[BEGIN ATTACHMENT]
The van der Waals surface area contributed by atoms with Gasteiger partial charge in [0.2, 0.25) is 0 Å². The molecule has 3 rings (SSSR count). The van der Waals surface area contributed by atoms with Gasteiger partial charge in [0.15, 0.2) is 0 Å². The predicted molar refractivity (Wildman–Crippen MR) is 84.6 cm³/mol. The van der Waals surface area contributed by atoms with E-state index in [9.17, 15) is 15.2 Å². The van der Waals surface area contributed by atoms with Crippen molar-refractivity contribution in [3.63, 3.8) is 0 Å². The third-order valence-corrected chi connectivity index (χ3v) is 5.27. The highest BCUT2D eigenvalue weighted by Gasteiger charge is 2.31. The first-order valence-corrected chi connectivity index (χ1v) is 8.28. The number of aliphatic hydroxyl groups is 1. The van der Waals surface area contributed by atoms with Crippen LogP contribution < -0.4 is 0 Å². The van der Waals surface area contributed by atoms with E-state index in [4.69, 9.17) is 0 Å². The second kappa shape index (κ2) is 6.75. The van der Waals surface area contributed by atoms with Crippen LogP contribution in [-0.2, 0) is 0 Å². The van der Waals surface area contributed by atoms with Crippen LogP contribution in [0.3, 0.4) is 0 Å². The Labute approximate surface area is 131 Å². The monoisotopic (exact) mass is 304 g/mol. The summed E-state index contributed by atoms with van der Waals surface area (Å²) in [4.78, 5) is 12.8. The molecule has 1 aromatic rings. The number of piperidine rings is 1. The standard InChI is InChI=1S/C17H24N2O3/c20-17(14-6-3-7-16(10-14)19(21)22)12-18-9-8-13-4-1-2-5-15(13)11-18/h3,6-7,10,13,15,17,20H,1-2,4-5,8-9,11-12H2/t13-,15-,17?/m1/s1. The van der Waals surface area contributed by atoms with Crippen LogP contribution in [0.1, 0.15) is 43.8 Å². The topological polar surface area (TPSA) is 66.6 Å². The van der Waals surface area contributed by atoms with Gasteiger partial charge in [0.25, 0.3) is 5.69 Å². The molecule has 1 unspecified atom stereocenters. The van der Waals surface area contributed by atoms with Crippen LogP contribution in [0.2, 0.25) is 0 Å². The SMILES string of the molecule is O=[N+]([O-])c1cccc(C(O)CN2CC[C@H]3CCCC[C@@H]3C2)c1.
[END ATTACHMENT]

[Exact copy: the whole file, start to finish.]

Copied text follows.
The van der Waals surface area contributed by atoms with Gasteiger partial charge in [0.2, 0.25) is 0 Å². The molecule has 3 rings (SSSR count). The van der Waals surface area contributed by atoms with Gasteiger partial charge in [0.15, 0.2) is 0 Å². The predicted molar refractivity (Wildman–Crippen MR) is 84.6 cm³/mol. The van der Waals surface area contributed by atoms with E-state index in [9.17, 15) is 15.2 Å². The van der Waals surface area contributed by atoms with Crippen molar-refractivity contribution in [3.63, 3.8) is 0 Å². The third-order valence-corrected chi connectivity index (χ3v) is 5.27. The highest BCUT2D eigenvalue weighted by Gasteiger charge is 2.31. The first-order valence-corrected chi connectivity index (χ1v) is 8.28. The number of aliphatic hydroxyl groups is 1. The van der Waals surface area contributed by atoms with Crippen LogP contribution < -0.4 is 0 Å². The van der Waals surface area contributed by atoms with E-state index in [4.69, 9.17) is 0 Å². The second kappa shape index (κ2) is 6.75. The van der Waals surface area contributed by atoms with Crippen LogP contribution in [-0.2, 0) is 0 Å². The van der Waals surface area contributed by atoms with Crippen LogP contribution in [0.3, 0.4) is 0 Å². The Labute approximate surface area is 131 Å². The monoisotopic (exact) mass is 304 g/mol. The summed E-state index contributed by atoms with van der Waals surface area (Å²) in [4.78, 5) is 12.8. The molecule has 1 aromatic rings. The number of piperidine rings is 1. The standard InChI is InChI=1S/C17H24N2O3/c20-17(14-6-3-7-16(10-14)19(21)22)12-18-9-8-13-4-1-2-5-15(13)11-18/h3,6-7,10,13,15,17,20H,1-2,4-5,8-9,11-12H2/t13-,15-,17?/m1/s1. The van der Waals surface area contributed by atoms with Crippen LogP contribution in [0.1, 0.15) is 43.8 Å². The topological polar surface area (TPSA) is 66.6 Å². The van der Waals surface area contributed by atoms with Gasteiger partial charge in [0.25, 0.3) is 5.69 Å². The molecule has 1 unspecified atom stereocenters. The van der Waals surface area contributed by atoms with Crippen LogP contribution in [0.2, 0.25) is 0 Å². The SMILES string of the molecule is O=[N+]([O-])c1cccc(C(O)CN2CC[C@H]3CCCC[C@@H]3C2)c1.